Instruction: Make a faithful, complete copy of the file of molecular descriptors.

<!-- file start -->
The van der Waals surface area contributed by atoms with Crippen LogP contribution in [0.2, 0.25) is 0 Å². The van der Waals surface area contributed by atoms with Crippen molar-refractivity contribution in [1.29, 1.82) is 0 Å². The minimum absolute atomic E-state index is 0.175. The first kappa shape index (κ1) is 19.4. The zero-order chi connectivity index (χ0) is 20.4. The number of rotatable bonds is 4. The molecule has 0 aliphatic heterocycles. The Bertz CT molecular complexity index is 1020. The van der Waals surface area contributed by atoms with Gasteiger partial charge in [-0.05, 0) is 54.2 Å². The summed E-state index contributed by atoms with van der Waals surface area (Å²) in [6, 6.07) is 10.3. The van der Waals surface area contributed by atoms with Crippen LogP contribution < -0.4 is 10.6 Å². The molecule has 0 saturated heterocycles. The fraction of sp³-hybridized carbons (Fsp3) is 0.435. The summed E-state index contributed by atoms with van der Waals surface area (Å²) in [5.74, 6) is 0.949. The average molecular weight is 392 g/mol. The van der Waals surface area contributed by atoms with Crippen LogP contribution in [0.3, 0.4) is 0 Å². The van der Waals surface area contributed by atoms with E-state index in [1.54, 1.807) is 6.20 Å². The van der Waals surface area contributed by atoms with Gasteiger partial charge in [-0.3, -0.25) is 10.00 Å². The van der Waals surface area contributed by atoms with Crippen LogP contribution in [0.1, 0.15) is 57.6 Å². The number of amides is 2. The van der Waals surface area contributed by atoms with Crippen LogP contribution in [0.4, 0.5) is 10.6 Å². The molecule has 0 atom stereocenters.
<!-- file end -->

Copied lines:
The van der Waals surface area contributed by atoms with Crippen LogP contribution in [0.2, 0.25) is 0 Å². The van der Waals surface area contributed by atoms with Crippen molar-refractivity contribution in [1.29, 1.82) is 0 Å². The minimum absolute atomic E-state index is 0.175. The first kappa shape index (κ1) is 19.4. The zero-order chi connectivity index (χ0) is 20.4. The number of rotatable bonds is 4. The molecule has 0 aliphatic heterocycles. The Bertz CT molecular complexity index is 1020. The van der Waals surface area contributed by atoms with Gasteiger partial charge in [-0.05, 0) is 54.2 Å². The summed E-state index contributed by atoms with van der Waals surface area (Å²) in [6, 6.07) is 10.3. The van der Waals surface area contributed by atoms with Crippen LogP contribution < -0.4 is 10.6 Å². The molecule has 0 saturated heterocycles. The fraction of sp³-hybridized carbons (Fsp3) is 0.435. The summed E-state index contributed by atoms with van der Waals surface area (Å²) in [5.74, 6) is 0.949. The average molecular weight is 392 g/mol. The van der Waals surface area contributed by atoms with Crippen LogP contribution in [0.3, 0.4) is 0 Å². The van der Waals surface area contributed by atoms with E-state index in [1.54, 1.807) is 6.20 Å². The van der Waals surface area contributed by atoms with Gasteiger partial charge in [-0.3, -0.25) is 10.00 Å². The van der Waals surface area contributed by atoms with Crippen LogP contribution in [0.1, 0.15) is 57.6 Å². The number of amides is 2. The van der Waals surface area contributed by atoms with Crippen LogP contribution in [0.4, 0.5) is 10.6 Å². The molecule has 0 atom stereocenters.